The Arctic region is warming up twice as fast as the rest of the planet. This rapid temperature increase has caused record-breaking seasonal retreat in Arctic Ocean sea ice in recent years. The latest minimum recorded was set in September 2012, while the sea ice cover in September 2016 tied with 2007 for the second-lowest extent ever recorded. And it’s not just coverage that’s the problem, sea ice is also thinning, with a current average thickness of 3.2m (10.5 ft) in the central Arctic.
Sea ice melts because of the atmospheric temperature, and due to heat from warm water. Relatively warm currents flowing into the Arctic waters from the Atlantic Ocean provide the largest oceanic heat input to the region, bringing enough heat to completely melt Arctic sea ice cover within two years. This inflowing Atlantic water has warmed by 1C (1.8F) since the 1970s, and is warmer than it has been for at least 2,000 years. However, this warm water is isolated from the sea surface, and the underside of the sea ice, too, by an intervening layer of lighter, colder, fresher Arctic water.
The Arctic is pretty unique compared to the world’s other oceans and seas: it is a very quiescent (that is, inactive or dormant) ocean with low levels of turbulent mixing. The very low levels of turbulence are attributable to a combination of weak tides and the presence of sea ice, which dampens out the influence of the winds in driving ocean currents. This lack of activity supports the isolation of the Atlantic water heat from the sea surface.
Over the past decade, ocean current speeds driven by the wind have increased in response to the decline in seasonal sea ice cover, despite there being no significant changes in Arctic winds. This, together with increased wind-induced currents in open Arctic waters, has led to the suggestion that the declining sea ice cover will result in increased levels of turbulent mixing by the wind. This new mixing could potentially lead to the stirring up of the Atlantic water heat – driving a further decline in sea ice cover.
However, research conducted by our team has suggested that the increasing wind driven currents have not actually led to Atlantic water heat being increasingly stirred up in the central Arctic Ocean.
Our team used the “perfect storm” of record low ice levels and the strongest Arctic summer storm ever recorded in August 2012 to make a series of measurements of turbulent mixing. What we found offered a glimpse into a future of the Arctic Ocean.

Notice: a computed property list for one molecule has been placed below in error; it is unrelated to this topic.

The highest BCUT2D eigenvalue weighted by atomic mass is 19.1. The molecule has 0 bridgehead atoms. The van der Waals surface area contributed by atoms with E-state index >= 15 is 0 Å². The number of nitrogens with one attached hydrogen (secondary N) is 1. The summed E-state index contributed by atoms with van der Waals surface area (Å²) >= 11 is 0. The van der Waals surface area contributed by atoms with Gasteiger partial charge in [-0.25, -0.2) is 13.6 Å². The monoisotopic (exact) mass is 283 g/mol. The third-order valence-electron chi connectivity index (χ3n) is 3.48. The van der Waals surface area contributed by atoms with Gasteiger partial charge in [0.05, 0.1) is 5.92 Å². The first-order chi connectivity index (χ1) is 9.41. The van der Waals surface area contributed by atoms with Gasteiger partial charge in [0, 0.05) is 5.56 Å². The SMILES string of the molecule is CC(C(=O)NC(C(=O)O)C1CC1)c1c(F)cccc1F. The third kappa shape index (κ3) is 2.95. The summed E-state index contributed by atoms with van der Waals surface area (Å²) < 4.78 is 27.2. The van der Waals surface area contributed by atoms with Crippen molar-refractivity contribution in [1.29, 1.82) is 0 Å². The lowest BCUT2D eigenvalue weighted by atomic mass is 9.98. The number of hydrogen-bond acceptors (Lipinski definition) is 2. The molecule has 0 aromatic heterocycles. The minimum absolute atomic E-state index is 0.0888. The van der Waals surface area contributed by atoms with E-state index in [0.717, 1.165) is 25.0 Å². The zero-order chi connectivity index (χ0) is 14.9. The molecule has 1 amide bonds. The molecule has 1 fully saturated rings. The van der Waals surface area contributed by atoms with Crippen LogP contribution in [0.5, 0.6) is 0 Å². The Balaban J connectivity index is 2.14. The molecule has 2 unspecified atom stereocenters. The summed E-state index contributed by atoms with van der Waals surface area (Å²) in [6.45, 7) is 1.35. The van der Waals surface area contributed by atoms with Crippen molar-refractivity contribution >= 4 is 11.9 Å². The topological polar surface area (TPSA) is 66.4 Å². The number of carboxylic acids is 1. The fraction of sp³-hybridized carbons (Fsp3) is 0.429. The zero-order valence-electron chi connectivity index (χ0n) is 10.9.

The measurements were made by dropping a torpedo-shaped instrument off the back of the ship – which collects small-scale data on changes in the current speed as it drops – to estimate turbulence. This information was then combined with ocean current measurements made from an instrument line suspended through a hole in the ice.
The new measurements support previous ones, showing an increase in ocean currents due to high winds and ice-free conditions. But we also observed that in fact there is no increase in turbulent mixing at the depths of the Atlantic water. In other words, despite the ice-free and stormy conditions, there was no evidence that the warm Atlantic waters were being increasingly stirred up with the cool Arctic Ocean.
So what does all this mean? Well, it suggests that the layer of colder, fresher polar water sitting above the Atlantic water is – for now – sufficiently stable to prevent the wind-driven turbulent mixing from penetrating to the depths of the Atlantic water. The sea ice cover is not the be all and end all to stop ocean warming in this manner, however: Melting sea ice and increased river flow in the warming world will reinforce the layer of colder, fresher polar water, creating a competition between increased mixing and a more stable layer of polar water.
The new measurements have also revealed that there are some enhanced levels of turbulent mixing over the continental slope regions around the perimeter of the Arctic Ocean basin. This adds to evidence already published by our team that showed geographical “hot spots” of enhanced mixing resulting from both tidal and wind-driven currents over the continental slope region. These hot spots lead to sufficiently large heat fluxes which can completely melt a 2-metre (6ft) thick slab of sea ice in a year.
All this information combined has led us to predict that, in a future Arctic Ocean with greater areas of open water, there will be enhanced heat fluxes resulting from increasing levels of wind-driven turbulence. But it will be geographically restricted to “hot spots,” which lie over regions of steep topography, such as the continental shelf break at the edge of the basin, and the ridges that cross it.
The views expressed in this article are those of the author and may not reflect those of Arctic Deeply.